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Joseph Campbell

Joseph John Campbell (March 26, 1904 – October 30, 1987) was an American Professor of Literature at Sarah Lawrence College who worked in comparative mythology and comparative religion.

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Journey to the West

Journey to the West is a Chinese novel published in the 16th century during the Ming dynasty and attributed to Wu Cheng'en.

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Judaism

Judaism (originally from Hebrew, Yehudah, "Judah"; via Latin and Greek) is the religion of the Jewish people.

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Liberty

Liberty, in politics, consists of the social, political, and economic freedoms to which all community members are entitled.

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Maize

Maize (Zea mays subsp. mays, from maíz after Taíno mahiz), also known as corn, is a cereal grain first domesticated by indigenous peoples in southern Mexico about 10,000 years ago.

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Manifest destiny

In the 19th century, manifest destiny was a widely held belief in the United States that its settlers were destined to expand across North America.

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Mecca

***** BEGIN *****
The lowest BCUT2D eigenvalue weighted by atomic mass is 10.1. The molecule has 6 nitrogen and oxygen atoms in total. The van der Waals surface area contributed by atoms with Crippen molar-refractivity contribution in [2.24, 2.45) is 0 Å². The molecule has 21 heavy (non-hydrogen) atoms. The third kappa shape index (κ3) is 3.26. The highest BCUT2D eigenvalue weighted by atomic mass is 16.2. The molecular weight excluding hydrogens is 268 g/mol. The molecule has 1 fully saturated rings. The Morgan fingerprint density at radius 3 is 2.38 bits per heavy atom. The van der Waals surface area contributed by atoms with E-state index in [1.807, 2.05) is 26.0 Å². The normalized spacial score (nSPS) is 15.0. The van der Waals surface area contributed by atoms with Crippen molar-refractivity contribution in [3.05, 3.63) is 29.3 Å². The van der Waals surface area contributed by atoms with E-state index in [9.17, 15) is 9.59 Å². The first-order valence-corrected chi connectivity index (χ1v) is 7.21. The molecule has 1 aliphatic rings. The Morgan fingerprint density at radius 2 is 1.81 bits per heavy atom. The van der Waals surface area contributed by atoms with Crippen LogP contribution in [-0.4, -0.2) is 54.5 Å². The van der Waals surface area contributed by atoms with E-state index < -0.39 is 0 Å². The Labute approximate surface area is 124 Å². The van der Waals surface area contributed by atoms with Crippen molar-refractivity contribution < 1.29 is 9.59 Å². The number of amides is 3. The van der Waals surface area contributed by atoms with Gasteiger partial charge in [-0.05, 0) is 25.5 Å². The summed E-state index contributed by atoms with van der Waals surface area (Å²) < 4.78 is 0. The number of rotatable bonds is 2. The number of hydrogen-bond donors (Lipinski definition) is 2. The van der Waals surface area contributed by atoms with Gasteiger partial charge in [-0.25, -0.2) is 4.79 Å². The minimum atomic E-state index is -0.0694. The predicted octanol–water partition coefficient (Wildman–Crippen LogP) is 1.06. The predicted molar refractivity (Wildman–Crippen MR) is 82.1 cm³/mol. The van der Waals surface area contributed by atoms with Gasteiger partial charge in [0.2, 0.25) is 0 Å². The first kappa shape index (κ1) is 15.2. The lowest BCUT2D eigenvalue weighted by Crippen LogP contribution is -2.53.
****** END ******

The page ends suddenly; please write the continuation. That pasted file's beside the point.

Mecca or Makkah (مكة is a city in the Hejazi region of the Arabian Peninsula, and the plain of Tihamah in Saudi Arabia, and is also the capital and administrative headquarters of the Makkah Region. The city is located inland from Jeddah in a narrow valley at a height of above sea level, and south of Medina. Its resident population in 2012 was roughly 2 million, although visitors more than triple this number every year during the Ḥajj (حَـجّ, "Pilgrimage") period held in the twelfth Muslim lunar month of Dhūl-Ḥijjah (ذُو الْـحِـجَّـة). As the birthplace of Muhammad, and the site of Muhammad's first revelation of the Quran (specifically, a cave from Mecca), Mecca is regarded as the holiest city in the religion of Islam and a pilgrimage to it known as the Hajj is obligatory for all able Muslims. Mecca is home to the Kaaba, by majority description Islam's holiest site, as well as being the direction of Muslim prayer. Mecca was long ruled by Muhammad's descendants, the sharifs, acting either as independent rulers or as vassals to larger polities. It was conquered by Ibn Saud in 1925. In its modern period, Mecca has seen tremendous expansion in size and infrastructure, home to structures such as the Abraj Al Bait, also known as the Makkah Royal Clock Tower Hotel, the world's fourth tallest building and the building with the third largest amount of floor area. During this expansion, Mecca has lost some historical structures and archaeological sites, such as the Ajyad Fortress. Today, more than 15 million Muslims visit Mecca annually, including several million during the few days of the Hajj. As a result, Mecca has become one of the most cosmopolitan cities in the Muslim world,Fattah, Hassan M., The New York Times (20 January 2005). even though non-Muslims are prohibited from entering the city.